New Jersey, estado do qual Roth é originário, e a cidade de Newark, em particular, são o espaço priviliegiado destas deambulações autobiográficas. Em Património a catografia de Newark assume uma função particularmente relevante, pois é ali que radica a memória familiar amiúde convocada pelo narrador: “... a tigela era ... a única coisa tangínvel que alguém se dera ao cuidado de guardar dos anos de imigração em Newark.” (24). Nos passeios a pé com o pai pela cidade, esta memória vai emergindo do passado. Se, por um lado, a velhice, a decadência física e a doença do pai, constituem o fio condutor a partir do qual a narrativa é estruturada, por outro lado, as histórias que ele recupera de um tempo irremediavelmente distante, permitem estabelecer uma ponte, não só entre dois tempos, mas, acima de tudo, entre duas pessoas: o pai e o filho.
Património é a história de uma aproximação entre dois homens; da aproximação que, nas circunstâncias particularmente severas da doença, permite o conhecimento e a compreensão mútuos, e, por fim, a resolução edipiana. Mestre da arte da escrita, Roth sabe explorar o pathos, inerente a esta relação, sem cair no patético. Vejam-se as suas confissões quando, no hospital, se prepara para dar autorização para que a máquina que mantém o pai artificialmente vivo, seja desligada: “... afaguei-lhe a testa, ..., e disse-lhe toda a espécie de coisas que ele já não podia tomar consciência. Felizmente, não lhe disse nada, naquela manhã, que ele já não soubesse.” (210)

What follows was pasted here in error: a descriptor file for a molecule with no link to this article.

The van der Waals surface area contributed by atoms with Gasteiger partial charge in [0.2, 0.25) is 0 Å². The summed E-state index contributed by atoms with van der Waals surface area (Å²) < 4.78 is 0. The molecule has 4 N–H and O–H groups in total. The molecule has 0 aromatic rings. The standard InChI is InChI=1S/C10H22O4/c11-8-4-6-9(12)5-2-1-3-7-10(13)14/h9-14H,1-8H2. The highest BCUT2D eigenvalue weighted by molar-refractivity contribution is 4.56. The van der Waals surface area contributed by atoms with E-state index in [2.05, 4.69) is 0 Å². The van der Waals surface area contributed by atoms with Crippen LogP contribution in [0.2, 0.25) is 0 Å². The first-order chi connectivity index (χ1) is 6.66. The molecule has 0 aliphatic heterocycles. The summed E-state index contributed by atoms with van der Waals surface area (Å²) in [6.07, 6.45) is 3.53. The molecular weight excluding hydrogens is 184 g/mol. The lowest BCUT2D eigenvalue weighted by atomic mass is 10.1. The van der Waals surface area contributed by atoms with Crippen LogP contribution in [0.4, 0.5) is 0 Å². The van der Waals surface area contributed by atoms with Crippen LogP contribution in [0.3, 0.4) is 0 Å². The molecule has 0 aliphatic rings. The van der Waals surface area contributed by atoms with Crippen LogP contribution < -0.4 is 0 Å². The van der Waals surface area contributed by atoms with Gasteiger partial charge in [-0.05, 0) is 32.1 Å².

Ora, esta aproximação passou, como referi, pela recuperação de uma cartografia perdida de Newark, e pela partilha das memórias que ela encerra. Nos passeios pelas ruas, e nomeadamente quando vai levar o pai ao médico, teve de “o conduzir através da pobre, da paupérrima velha Newark. Conhece todas as esquinas de todas as ruas. Sabe onde foram destruídos edifícios, lembra-se dos edifícios que lá existiram. ‘Não podes esquecer nada’: eis a inscrição da sua cota de armas. Estar vivo, para ele, é ser feito de memória. ... ‘Vês aqueles degraus? Em 1917 estive sentado naquela entrada com Al Borak...’” (113) Quando, no final, Roth prescinde de todos os bens materiais da herança paterna (afinal, ele é um escritor rico!), e guarda a velha tijela que o pai usava para se barbear, ele está a preservar o mais relevante dessa memória, e, consequentemente, o legado paterno.